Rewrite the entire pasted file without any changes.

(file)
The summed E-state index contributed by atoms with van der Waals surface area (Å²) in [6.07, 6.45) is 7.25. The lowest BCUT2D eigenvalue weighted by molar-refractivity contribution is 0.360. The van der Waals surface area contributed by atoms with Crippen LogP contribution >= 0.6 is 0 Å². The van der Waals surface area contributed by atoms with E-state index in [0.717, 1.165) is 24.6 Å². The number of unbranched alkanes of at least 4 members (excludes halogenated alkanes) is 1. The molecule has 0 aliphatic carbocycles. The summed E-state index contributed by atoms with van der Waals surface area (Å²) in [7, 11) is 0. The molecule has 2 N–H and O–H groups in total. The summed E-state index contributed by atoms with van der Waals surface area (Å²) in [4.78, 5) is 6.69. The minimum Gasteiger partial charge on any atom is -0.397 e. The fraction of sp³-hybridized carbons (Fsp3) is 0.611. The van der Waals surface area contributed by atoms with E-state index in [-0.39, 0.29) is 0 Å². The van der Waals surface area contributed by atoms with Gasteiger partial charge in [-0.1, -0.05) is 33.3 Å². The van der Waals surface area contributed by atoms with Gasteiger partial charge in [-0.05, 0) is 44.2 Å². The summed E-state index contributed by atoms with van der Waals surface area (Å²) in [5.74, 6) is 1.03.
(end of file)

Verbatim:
The summed E-state index contributed by atoms with van der Waals surface area (Å²) in [6.07, 6.45) is 7.25. The lowest BCUT2D eigenvalue weighted by molar-refractivity contribution is 0.360. The van der Waals surface area contributed by atoms with Crippen LogP contribution >= 0.6 is 0 Å². The van der Waals surface area contributed by atoms with E-state index in [0.717, 1.165) is 24.6 Å². The number of unbranched alkanes of at least 4 members (excludes halogenated alkanes) is 1. The molecule has 0 aliphatic carbocycles. The summed E-state index contributed by atoms with van der Waals surface area (Å²) in [7, 11) is 0. The molecule has 2 N–H and O–H groups in total. The summed E-state index contributed by atoms with van der Waals surface area (Å²) in [4.78, 5) is 6.69. The minimum Gasteiger partial charge on any atom is -0.397 e. The fraction of sp³-hybridized carbons (Fsp3) is 0.611. The van der Waals surface area contributed by atoms with E-state index in [-0.39, 0.29) is 0 Å². The van der Waals surface area contributed by atoms with Gasteiger partial charge in [-0.1, -0.05) is 33.3 Å². The van der Waals surface area contributed by atoms with Gasteiger partial charge in [-0.05, 0) is 44.2 Å². The summed E-state index contributed by atoms with van der Waals surface area (Å²) in [5.74, 6) is 1.03.